Pandemic aside, one of Australia’s central anxieties this past year has been finding a way to diversify its economy. The country’s overreliance on the Chinese market has been a prominent concern for a while, but 2020 clearly demonstrated why it is a pressing problem. Part of the problem lies in being too reliant on one market — limiting options if that market’s needs and wants alter — but also the Chinese government is prone to acts of economic coercion and straight-up vengeance. With Beijing taking offense at Canberra’s entirely reasonable call for an inquiry into the origins of the COVID-19 pandemic, Australian barley, beef, seafood, coal, and wine have all been targeted with either import bans or excessive tariffs.
A market the size of China’s is almost impossible to replace. In the hope of alleviating its overreliance on China, India opening up its markets to Australian exporters remains a major goal in Canberra. However, both the inclinations of the Indian bureaucracy, and the holistic nationalism of the Bharatiya Janata Party (BJP) will continue to limit the access Australian businesses have to Indian markets. Despite some progress on identifying compatibilities, there remain certain cultural incompatibilities. Australian beef is not going to relocate itself from Chinese to Indian shelves, for example.
However, a recent joint report by the Asia Society Australia and the Australian APEC Study Center has identified another emerging Asian economy that could offer significant economic compatibility for Australia. While Vietnam may lack the population of India and China, its realignment over the past several decades away from a planning economy toward an internationally-engaged mixed economy has afforded it sustained economic growth, and considerably increased its population’s living standards.
This realignment has already provided some increased opportunities for Australian businesses. In 1990 two-way trade between the two countries was a measly $32.3 million, yet by 2019 this had expanded to around $11.8 billion. This pales in comparison to the $252 billion worth of two-way trade between Australia and China, and, of course, this will never realistically be matched. But the report illustrates the areas where there is potential for further growth for Australia’s trade with Vietnam, and the potential to alleviate some of the anxiety that has developed over the Australia-China relationship.
Unlike Australia’s three main Asian trading partners — China, Japan, and South Korea — Vietnam still has an expanding population, projected to grow from 98 million to 120 million by 2050. Alongside this, Australia’s 300,000-strong Vietnamese community is able to provide solid links and cultural knowledge to capitalize on emerging market opportunities. Although Australia and Vietnam do not have a bilateral free trade agreement, there are now a number of regional agreements that both countries are participants in: the Comprehensive Progressive Trans-Pacific Partnership (CPTPP); the recently signed — and Vietnam-led — Regional Comprehensive Economic Partnership (RCEP); and the ASEAN Australia-New Zealand Free Trade Agreement (AANZFTA).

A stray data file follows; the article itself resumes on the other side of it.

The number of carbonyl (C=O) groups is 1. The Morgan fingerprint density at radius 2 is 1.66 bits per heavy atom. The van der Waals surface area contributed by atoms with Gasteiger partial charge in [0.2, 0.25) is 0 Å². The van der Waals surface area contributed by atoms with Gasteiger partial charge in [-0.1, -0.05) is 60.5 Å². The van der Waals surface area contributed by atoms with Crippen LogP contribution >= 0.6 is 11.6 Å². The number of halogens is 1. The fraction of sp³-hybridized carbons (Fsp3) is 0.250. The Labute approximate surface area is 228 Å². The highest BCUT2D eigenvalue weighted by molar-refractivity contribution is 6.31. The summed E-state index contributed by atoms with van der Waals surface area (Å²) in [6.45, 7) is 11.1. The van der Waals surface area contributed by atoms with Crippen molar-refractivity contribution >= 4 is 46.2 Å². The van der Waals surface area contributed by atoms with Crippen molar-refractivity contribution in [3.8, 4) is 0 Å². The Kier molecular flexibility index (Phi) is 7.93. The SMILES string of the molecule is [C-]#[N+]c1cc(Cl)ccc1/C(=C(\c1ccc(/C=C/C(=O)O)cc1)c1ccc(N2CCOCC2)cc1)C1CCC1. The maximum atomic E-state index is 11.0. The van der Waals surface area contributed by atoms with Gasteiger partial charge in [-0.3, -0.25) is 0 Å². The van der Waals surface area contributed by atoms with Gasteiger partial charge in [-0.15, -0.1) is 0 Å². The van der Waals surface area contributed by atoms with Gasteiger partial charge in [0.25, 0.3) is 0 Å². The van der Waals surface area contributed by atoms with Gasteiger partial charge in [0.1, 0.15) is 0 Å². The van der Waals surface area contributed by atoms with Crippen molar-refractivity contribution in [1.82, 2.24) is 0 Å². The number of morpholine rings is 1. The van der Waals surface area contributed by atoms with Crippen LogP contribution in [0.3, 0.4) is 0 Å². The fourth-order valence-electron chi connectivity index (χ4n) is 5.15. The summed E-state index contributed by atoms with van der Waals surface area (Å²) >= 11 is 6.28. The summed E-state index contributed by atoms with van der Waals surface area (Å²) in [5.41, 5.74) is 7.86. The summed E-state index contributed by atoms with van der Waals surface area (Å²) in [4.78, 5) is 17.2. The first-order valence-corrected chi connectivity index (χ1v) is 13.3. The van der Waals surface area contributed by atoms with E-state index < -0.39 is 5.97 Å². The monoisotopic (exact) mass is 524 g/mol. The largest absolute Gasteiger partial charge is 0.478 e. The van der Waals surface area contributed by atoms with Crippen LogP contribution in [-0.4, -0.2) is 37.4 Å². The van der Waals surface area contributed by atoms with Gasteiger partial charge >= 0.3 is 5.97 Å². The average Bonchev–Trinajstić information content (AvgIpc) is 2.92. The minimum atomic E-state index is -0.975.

Growth opportunities for Australian exports identified in the report are primarily an expansion on Australia’s current trade with Vietnam, and a continuation of the way Australia has sought to facilitate the emergence of Asian economies over the past several decades through raw materials and expanding palates. Australia exports coal, iron ore, cotton, processed and live animals, scrap iron, wheat, aluminum, copper, zinc, fruit and nuts to Vietnam, and each category has the potential to substantially increase in volume.
This is both good and bad news for Australia. These are things Australia does well and can always be relied on to provide with quality, consistency, and punctuality. One reason why Beijing hasn’t targeted Australian iron ore is because it is China’s most reliable source of the essential metal. Vietnamese importers can have the confidence to know what they are getting from Australian sources, and this trust is vital for an expansion of the trading relationship. But Australia’s reliance on exporting resources and agricultural products also places it in a precarious position. Other countries could easily improve their practices and quality and provide substantial competition to Australian products in these areas.
What Australia lacks are the unique, knowledge-intensive industries that have no peer competitor. Education is one knowledge-based industry that Australia has honed, but the vast majority of Vietnamese students would be priced out of both the cost of degrees and the cost of living in Australia. It may be several decades before studying in Australia becomes accessible to the Vietnamese middle class.
Facilitating the emergence of Asian economies has been a clever and successful strategy for Australia, and with similar strategic interests forming a closer bond with Vietnam should be considered a priority area for Canberra. However, for a wealthy, and well-educated country like Australia its future engagement with Asia cannot continue to be reliant on simply digging stuff up and shipping it north. At some point Australia is going to have to use its capabilities for something a little more sophisticated.